Fairfax County police allege that Yohannes Nessibu left the Washington region after killing Henok Yohannes and Kedest Simeneh, both 22 and from Fairfax, on Dec. 22, 2016.
Authorities have long said they were confident that Nessibu committed the slayings. A Fairfax County grand jury indicted him in March 2017 on murder and weapons charges in the killings, but the case had been stalled because Ethiopia bars the extradition of its citizens.
On Monday, officials said Nessibu, 24, was brought back to the United States and transported to Fairfax police headquarters. Police said he had been taken into custody by Ethiopian authorities in February and was detained before a 14-hour flight Friday to Dulles International Airport.
“After two years and nearly six months, justice day has arrived,” Fairfax police Maj. Ed O’Carroll said at a news conference.
Nessibu traveled to Ethiopia shortly after the bodies were found, officials said. O’Carroll said detectives were quick to connect the man to the killings, but by the time they linked him to the case, he had left the country.
County prosecutor Raymond F. Morrogh described the extradition as a “cumbersome and complex process” that involved several agencies, including the State and Justice departments and the FBI.
On Monday, Yohannes’s father declined to comment on Nessibu’s arrest. Attempts to reach Simeneh’s family were unsuccessful.
At the time of her death, Simeneh was working in health care and had attended Northern Virginia Community College, according to her family.
Yohannes, her boyfriend, had been a soccer star at West Springfield High School and earned a sports scholarship to the University of Mary Washington in 2012. He left to attend Northern Virginia Community College, also taking jobs with a moving company and at a restaurant, while having aspirations of opening his own business, his family said after his death.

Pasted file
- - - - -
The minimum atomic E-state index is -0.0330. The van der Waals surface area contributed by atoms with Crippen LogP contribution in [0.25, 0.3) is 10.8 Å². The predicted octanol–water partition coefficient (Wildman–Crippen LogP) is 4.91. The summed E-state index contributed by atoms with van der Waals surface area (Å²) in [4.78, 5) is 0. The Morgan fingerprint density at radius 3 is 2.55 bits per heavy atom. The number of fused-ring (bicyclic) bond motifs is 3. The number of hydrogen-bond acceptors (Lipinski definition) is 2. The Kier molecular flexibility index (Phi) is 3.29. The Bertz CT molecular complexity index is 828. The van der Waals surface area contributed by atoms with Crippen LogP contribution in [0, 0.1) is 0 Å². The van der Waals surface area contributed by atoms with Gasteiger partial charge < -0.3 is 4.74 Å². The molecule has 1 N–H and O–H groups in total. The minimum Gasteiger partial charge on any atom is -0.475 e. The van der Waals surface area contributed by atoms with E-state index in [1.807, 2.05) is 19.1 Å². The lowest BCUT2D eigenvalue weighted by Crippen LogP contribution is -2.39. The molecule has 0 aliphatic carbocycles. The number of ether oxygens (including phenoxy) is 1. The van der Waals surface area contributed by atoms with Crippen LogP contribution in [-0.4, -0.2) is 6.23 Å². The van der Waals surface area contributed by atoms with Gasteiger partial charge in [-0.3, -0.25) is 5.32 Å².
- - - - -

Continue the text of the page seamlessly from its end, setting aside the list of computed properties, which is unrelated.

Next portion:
On the night she was killed, Simeneh left her home with acquaintances and went to Yohannes’s home about two miles away on Blarney Stone Court in the Springfield area, relatives and police said. Some people stayed in the car, while others went inside the house.
According to Fairfax police records, Yohannes had a history of dealing drugs, particularly marijuana. Some family members said detectives had told them that a meeting was set up so Nessibu could buy drugs from Yohannes.
But something went wrong.
Yohannes was shot in the neck and head inside the home, police said. The next day, Simeneh was found fatally shot in the backyard of a home about two miles away on Cordwood Court in Burke.
Detectives had told Simeneh’s family that Nessibu paid about $3,000 in cash for a one-way plane ticket from Dulles to Addis Ababa, Ethiopia. The plane departed the same day Simeneh’s body was found.
The crimes shocked the community, authorities said Monday in announcing that Nessibu had been charged with two counts of homicide and two counts of using a firearm in the commission of a felony.
Officials didn’t provide a motive in the case, other than to say Nessibu knew the victims.
Morrogh said Nessibu’s extradition involved a “long series of negotiations and legal wranglings.” He said his office extended “heartfelt sympathies” to the victims’ loved ones and thanked them for their patience.
“I am confident justice will be served,” he said.
Justin Jouvenal and Justin Wm. Moyer contributed to this report.